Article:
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Ron Galloway Headshot

Wall Street Should Wear Hoodies for Mark Zuckerberg

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Some Wall Street analysts are upset that Mark Zuckerberg did not demonstrate fealty to them during his IPO roadshow this week by wearing a suit and tie.

Michael Pachter, an analyst for Wedbush Securities (who?), bellowed, "I think that's a mark of immaturity. I think that he has to realize he's bringing investors in as a new constituency right now, and I think he's got to show them the respect that they deserve because he's asking them for their money."

I'm calling genuine frontier bullshit on that pronouncement.

Mark Zuckerberg, through the force of his own mind, created a business that will be valued at over $90 billion. He wears a hoodie. Steve Jobs created a company worth half a trillion dollars at today's price. He wore a turtleneck. They created value. Wall Streeters, who wear suits and ties, produce nothing of note, exact unnecessary fees on all your retirement savings, and nearly destroyed the U.S. financial system.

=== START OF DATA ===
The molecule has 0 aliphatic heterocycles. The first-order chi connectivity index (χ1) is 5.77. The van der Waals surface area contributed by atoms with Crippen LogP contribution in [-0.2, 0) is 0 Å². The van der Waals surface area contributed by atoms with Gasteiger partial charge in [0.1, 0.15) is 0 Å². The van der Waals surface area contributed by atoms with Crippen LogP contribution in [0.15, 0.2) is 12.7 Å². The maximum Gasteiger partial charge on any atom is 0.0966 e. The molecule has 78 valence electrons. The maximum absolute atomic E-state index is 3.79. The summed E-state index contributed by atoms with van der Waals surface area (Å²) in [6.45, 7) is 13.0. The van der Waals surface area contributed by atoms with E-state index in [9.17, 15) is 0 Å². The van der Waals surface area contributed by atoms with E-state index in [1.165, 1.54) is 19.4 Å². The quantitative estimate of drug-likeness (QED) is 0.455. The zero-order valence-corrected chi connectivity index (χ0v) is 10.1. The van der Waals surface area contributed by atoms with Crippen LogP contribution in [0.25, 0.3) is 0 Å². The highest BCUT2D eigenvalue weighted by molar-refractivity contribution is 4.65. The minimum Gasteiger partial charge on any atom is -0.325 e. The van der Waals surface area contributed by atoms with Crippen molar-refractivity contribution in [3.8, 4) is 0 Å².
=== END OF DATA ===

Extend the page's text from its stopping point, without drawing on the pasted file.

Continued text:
Investors are clamoring to get in on the Facebook IPO, and Zuckerberg doesn't really need Wall Street to do it. "Wall Street" is simply a distribution system for financial products such as stocks, bonds and derivatives. They distribute their "products" through brokers and other sales people, much as WalMart takes Depends from Kimberly-Clark and distributes them through 4,000 stores. The analogy is intentional.

Facebook has its own "distribution" system of nearly a billion users, who love the product. Do you think maybe, just maybe, each of them might pony up $100 for one share of Facebook? Or that a tenth of those nearly billion users might invest $1000 in the hottest IPO in history? Probably. There's your $100 billion right there, Mark. Ask the beneficiaries of Kickstarter; crowdfunding is the next big thing.

As proof that Facebook doesn't really need Wall Street is the fact that the investment banks radically cut their underwriting fees to get the business. Facebook wasn't soliciting Wall Street's business, it was the other way around.

Facebook is not asking investors for their money. Investors are begging to give it to them. Wall Street is the avenue Facebook has chosen to distribute those shares. But they don't really need Wall Street, and that's why every analyst and banker who met Zuckerberg should have thrown off their Brooks Brothers and worn jeans and a hoodie. As a show of respect.

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When it's time to dress the part